Wikipedia is not a replacement for the rest of the Internet. By ensuring that it remains descriptive and not prescriptive, and editor can be assured that the information within is well-sourced, neutral and intended to present information from an objective and comparative angle. WikiBooks exists for guidebooks and manuals. Chris Cunningham (talk) 10:35, 7 January 2008 (UTC)
Internet has never been considered by most universities as resource for all knowledge but specific websites like Wikipedia. I agree that Wiki-admin should clean-up messy and/or trashy articles. My article has been revised by some volunteers to help qualify the stay in wiki-pages. But I still do not get why such how-to a big deal when it comes to math discussions. The list of de-howto has at least 4 math-natured articles like Dynamic HTML, Java, Logo and especially "Conversion of units"... —Preceding unsigned comment added by (talk) 05:44, 8 January 2008 (UTC)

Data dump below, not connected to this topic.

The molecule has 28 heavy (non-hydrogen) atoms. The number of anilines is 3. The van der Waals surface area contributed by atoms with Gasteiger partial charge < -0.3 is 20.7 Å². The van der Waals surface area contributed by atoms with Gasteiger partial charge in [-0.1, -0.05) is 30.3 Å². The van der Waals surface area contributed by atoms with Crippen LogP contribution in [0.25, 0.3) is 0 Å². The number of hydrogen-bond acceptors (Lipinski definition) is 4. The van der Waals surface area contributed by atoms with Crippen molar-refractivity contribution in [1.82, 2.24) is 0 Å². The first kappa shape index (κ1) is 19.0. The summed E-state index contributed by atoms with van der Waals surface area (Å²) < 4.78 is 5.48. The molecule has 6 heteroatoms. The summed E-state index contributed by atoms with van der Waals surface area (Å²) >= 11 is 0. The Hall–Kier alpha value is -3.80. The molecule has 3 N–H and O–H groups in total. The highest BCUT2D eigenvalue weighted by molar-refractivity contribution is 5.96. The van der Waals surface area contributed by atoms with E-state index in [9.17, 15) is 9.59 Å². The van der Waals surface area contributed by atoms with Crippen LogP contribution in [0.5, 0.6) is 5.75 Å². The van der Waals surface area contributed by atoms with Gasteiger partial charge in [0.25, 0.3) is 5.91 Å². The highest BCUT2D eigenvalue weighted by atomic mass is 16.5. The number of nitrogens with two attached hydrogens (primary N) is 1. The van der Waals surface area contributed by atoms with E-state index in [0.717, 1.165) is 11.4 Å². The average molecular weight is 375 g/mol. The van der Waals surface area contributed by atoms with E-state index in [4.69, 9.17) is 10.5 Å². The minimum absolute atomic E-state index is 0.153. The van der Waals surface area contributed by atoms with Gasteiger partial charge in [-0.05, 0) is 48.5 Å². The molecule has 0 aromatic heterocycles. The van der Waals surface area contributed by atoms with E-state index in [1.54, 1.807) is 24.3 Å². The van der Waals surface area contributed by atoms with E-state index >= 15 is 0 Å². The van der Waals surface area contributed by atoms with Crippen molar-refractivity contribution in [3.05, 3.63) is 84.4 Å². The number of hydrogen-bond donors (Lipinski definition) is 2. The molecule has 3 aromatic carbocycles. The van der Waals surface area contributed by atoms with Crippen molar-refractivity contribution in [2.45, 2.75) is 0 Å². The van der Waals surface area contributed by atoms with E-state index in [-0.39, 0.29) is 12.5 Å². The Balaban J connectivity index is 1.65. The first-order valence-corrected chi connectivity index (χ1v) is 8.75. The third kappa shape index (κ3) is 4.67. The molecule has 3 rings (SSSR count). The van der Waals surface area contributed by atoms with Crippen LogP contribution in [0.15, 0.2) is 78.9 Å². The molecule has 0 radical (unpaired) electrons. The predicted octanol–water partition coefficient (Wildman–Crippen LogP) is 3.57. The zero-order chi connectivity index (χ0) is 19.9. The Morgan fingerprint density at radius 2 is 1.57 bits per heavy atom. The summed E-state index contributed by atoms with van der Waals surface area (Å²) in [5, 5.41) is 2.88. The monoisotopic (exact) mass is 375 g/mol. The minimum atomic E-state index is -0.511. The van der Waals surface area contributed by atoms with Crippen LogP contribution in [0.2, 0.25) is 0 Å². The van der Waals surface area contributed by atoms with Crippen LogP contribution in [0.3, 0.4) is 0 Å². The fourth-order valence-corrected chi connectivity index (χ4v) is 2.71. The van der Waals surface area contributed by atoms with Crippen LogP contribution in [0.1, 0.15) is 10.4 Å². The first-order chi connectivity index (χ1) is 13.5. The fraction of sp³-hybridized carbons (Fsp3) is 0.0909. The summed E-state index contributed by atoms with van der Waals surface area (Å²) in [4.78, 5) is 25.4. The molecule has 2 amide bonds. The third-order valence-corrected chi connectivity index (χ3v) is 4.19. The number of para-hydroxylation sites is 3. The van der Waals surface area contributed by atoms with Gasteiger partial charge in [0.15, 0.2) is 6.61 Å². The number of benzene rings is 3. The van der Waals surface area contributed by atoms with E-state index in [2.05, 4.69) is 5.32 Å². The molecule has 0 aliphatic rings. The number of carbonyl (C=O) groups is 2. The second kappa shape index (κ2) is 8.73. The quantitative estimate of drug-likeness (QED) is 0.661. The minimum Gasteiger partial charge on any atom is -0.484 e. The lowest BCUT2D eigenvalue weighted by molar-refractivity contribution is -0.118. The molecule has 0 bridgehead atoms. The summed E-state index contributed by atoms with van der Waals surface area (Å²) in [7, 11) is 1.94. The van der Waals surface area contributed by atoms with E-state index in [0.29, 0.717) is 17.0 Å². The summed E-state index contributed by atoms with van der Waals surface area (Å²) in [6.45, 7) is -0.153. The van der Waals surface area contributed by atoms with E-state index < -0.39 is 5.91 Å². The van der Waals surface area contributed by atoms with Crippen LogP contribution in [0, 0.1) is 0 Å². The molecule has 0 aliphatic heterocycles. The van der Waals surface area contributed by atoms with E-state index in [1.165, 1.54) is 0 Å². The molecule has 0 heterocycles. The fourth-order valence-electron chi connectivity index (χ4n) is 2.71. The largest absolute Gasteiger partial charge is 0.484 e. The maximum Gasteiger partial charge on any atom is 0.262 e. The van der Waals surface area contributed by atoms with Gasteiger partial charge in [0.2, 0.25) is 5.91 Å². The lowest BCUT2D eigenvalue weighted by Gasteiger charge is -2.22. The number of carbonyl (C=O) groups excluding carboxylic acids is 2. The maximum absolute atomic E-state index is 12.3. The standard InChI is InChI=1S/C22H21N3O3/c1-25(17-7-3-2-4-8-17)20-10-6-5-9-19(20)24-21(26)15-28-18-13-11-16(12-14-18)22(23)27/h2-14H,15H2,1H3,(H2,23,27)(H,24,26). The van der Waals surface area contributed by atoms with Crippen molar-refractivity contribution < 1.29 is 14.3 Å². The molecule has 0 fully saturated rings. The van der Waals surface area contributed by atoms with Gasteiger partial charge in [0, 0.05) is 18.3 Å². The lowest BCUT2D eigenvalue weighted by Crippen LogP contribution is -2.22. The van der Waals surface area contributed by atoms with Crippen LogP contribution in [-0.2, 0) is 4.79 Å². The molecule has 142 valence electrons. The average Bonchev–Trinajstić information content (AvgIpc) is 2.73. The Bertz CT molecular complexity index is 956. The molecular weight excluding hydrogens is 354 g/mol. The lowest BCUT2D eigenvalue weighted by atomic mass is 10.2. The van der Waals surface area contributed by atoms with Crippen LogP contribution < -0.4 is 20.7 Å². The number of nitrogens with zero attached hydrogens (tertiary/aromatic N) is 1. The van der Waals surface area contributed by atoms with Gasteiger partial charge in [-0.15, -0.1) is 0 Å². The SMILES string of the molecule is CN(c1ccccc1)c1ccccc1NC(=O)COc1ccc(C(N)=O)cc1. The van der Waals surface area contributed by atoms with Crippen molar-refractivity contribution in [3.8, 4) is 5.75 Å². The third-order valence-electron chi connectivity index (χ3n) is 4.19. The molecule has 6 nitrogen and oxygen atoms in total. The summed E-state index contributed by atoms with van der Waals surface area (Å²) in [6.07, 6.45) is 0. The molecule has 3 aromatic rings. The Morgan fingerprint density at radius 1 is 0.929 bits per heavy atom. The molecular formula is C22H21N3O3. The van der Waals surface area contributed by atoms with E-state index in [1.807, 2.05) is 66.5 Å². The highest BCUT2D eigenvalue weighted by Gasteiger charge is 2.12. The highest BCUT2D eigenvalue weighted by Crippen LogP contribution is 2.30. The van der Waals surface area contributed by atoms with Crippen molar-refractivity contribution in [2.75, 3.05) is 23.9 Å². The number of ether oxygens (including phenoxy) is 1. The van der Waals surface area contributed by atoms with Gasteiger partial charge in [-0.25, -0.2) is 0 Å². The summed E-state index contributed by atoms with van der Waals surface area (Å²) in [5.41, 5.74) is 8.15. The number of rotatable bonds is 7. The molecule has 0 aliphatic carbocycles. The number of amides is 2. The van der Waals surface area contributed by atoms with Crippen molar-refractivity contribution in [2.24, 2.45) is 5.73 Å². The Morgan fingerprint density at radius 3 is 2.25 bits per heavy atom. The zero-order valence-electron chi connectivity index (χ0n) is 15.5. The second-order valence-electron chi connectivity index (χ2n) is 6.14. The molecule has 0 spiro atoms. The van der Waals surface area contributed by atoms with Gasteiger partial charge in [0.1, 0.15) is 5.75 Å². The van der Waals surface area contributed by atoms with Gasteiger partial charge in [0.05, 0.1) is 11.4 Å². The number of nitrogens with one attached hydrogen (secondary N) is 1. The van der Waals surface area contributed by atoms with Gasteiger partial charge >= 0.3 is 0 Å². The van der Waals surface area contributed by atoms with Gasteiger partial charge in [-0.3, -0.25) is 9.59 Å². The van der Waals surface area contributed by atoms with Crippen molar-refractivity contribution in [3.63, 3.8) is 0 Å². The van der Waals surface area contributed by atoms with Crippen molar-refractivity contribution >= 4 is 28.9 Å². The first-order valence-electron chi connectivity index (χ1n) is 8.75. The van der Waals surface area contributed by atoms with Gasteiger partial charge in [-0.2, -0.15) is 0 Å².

Because Wikipedia is not a textbook, and it should not attempt to teach subject matter. Just saying "math" doesn't somehow exclude any mathematical articles from being approached from a descriptive rather than educational perspective. Chris Cunningham (talk) 10:39, 8 January 2008 (UTC)
There is a thin line between attempting to teach subject matter and explaining how something works, an encyclopedia is after all a means for explanation, not just a collection of facts. How-to content can be absolutely vital in aiding the reader's understanding of a subject. Wikipedia should explain both theory and practice of its subjects, as many encyclopedias do. While I agree that we shouldn't be teaching people how to create D&D characters, discussion on some of the finer details on polar alignment for instances are not out of the question. Perhaps what it boils down to is that How to subheadings should be relabeled as Methods for. That way wikipedia is not saying "this is the way things should be done", but "this is the way things are usually done". Conrad Leviston (talk) 00:06, 11 March 2008 (UTC)


I see no how-to content in the RDRAM article. There are two external links to how-to information, namely

  • How to install RAMBUS memory
  • Illustrated Guide for Installing RDRAM

Should those outside links simply be removed?